Perichoresis 15.4

Perichoresis 15.4 (2017)


Forces of Change: The Sculpting of a Reformer

Paige Patterson


With this article, Paige Patterson identifies six events in the life of Martin Luther that shaped the Reformer and ultimately affected the entire Reformation. By surveying Luther’s journey to Rome, his friendship with Johann von Staupitz, the Leipzig Disputation, the Diet of Worms, his year in Wartburg Castle, and his marriage to Katharina von Bora, Patterson’s goal is for his readers to gain a greater understanding of Martin Luther. In so doing, Patterson encourages his readers to consider the contribution of these events and the people involved to their own lives still today. PDF 

Balthasar Hubmaier: The Theologian of the Anabaptists. Nikolsburg and Catechetical Instruction: A Labor of Love

Jason J. Graffagnino


Balthasar Hubmaier is often called ‘the theologian of the Anabaptists’ for he was the only early Anabaptist leader with an earned doctorate. The former Catholic priest embraced the reforming thought of Erasmus, Zwingli, and eventually Zwingli’s former pupils (the Anabaptists) and led the Moravian city of Nikolsburg to become a bastion of Anabaptist thought and practice. The multi-dimensional religious landscape both afforded Hubmaier the opportunity and compelled him to author the first Anabaptist catechism. Through the work, Hubmaier articulated a clear and succinct portrayal of Anabaptist theology and ecclesiology summed up in the Erasmian tenet of the love of God and neighbor. PDF

Huldrych Zwingli: Reformation in Conflict

Stephen Brett Eccher


The Swiss reformer Huldrych Zwingli was a pioneering and domineering voice during the early sixteenth century, especially at the genesis of the Protestant Reformation. Despite his stature, Reformation historiography has sadly relegated Zwingli to a lesser status behind reformers such as Martin Luther, Philip Melanchthon, and John Calvin. However, his contribution to the changing religious ethos of Reformation Europe was pivotal, yet always accompanied by controversy. In fact, this essay will argue that almost all of the Reformation gains made by Zwingli over the course of roughly twenty-five years of ministry took place through conflict. All the Protestant reformers experienced an element of conflict as a part of their work. Such was the nature of religious renewal and reform in the sixteenth century. Still, conflict not only facilitated and drove Zwingli’s Reformation, but was also a theme woven throughout his life. And in Zwingli’s case war was both figurative and literal. His battles moved well beyond those of his contemporary reformers. Beginning with his haunting experiences as a young chaplain in the Swiss army and culminating with his early death on the battlefield at Kappel, conflict shaped Zwingli’s life, ministry and theology. His was a life characterized by volatility; his Reformation was contested every step of the way. As a portrait of Zwingli emerges against the historic backdrop of war, division and strife, his lasting contributions to the convictions and practices of Protestantism, especially in Baptist and Presbyterian life, should become apparent.  PDF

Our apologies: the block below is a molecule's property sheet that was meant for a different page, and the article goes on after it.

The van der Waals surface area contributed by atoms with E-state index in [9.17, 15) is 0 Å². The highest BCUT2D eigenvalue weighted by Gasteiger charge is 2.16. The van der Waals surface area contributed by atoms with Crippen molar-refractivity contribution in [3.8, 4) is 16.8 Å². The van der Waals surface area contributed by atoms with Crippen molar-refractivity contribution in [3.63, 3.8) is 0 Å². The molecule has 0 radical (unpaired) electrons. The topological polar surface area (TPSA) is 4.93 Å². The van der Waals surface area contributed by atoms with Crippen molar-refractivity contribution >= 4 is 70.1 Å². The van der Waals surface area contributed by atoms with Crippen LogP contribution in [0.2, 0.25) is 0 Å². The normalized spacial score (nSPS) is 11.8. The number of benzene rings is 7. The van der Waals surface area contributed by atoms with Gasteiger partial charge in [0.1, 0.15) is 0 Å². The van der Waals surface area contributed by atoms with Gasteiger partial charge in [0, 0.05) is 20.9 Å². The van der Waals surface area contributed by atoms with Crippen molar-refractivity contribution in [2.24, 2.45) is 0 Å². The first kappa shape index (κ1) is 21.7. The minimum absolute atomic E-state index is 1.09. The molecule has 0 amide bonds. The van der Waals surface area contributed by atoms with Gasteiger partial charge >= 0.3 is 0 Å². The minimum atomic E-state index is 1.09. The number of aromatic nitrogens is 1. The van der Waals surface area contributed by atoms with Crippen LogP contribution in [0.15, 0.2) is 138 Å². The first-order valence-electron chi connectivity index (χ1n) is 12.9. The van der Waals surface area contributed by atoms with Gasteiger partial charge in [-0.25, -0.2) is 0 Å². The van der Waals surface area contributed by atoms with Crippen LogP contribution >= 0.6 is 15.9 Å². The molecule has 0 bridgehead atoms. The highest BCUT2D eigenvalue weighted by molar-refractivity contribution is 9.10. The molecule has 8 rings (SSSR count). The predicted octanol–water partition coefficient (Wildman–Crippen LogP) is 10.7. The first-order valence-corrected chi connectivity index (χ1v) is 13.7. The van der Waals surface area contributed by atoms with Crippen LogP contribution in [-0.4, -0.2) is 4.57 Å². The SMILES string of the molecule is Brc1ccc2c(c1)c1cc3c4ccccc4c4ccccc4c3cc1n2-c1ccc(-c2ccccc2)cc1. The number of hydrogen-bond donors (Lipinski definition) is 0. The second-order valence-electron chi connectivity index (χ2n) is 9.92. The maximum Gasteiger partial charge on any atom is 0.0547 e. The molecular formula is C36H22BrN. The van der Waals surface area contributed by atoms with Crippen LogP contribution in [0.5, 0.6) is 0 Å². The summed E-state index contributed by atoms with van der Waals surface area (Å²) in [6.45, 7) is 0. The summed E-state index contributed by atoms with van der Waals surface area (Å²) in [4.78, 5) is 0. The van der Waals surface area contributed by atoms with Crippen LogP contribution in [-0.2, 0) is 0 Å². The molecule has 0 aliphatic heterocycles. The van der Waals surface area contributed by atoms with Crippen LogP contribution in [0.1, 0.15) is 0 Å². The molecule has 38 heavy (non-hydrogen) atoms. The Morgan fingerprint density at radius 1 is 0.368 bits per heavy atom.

Anabaptism in Italy

Maël Leo David Soliman Disseau


While relatively unknown to Anglophone circles, there was a thriving Anabaptist community in Italy during the reformation. It is the scope of this article to help retrace the origins of the Anabaptist movement in Italy (a movement which lasted at best for sixty years, from the 1520s-1530s to the 1570s, and did not leave us with the theological writings such as those produced by Hubmaier, Marpeck, or Simons) and to set straight some misconceptions unintentionally (or intentionally) perpetuated by some who have attempted this journey in the past. This is done in the hopes of raising appreciation for the movement and of enticing future research interest in this forgotten branch of the Radical Reformation.  PDF

The Ecclesiological Contributions of Thomas Helwys’s Reformation in a Baptist Context

Marvin Jones


The English Separatist movement provided the background for which John Smyth and Thomas Helwys emerged to reconstitute a biblical ecclesiology. Through the study of the New Testament, they came to the position that infant baptism and covenantal theology could not be the foundation for the New Testament church. Both men embraced believer’s baptism as the basic foundation in which a recovered church should be built. Unfortunately, Smyth defected to the Mennonites, leaving Thomas Helwys to continue the fledging work known as Baptists. This article will examine the life of Thomas Helwys and his contribution to Baptist ecclesiology; it will also review selected literary works that contributed to the recovery of a New Testament church and the founding of Baptist ecclesiology. PDF

Toward Radical New Testament Discipleship

Malcolm B. Yarnell


Radical New Testament disciples may benefit from placing the 16th century South German Anabaptist theologian Pilgram Marpeck in conversation with the 20th century Swiss Reformed theologian Karl Barth. Marpeck and Barth will enrich ecumenical Christfollowers within both the Reformed and the Free Church traditions even as they remain confessional. Our particular effort is to construct a soteriology grounded in discipleship through correlating the coinherent work of the Word with the Spirit in revelation, through placing human agency within a divinely granted response to the gracious sovereignty of God, and through providing a holistic doctrine of individual and communal life in union with Christ. PDF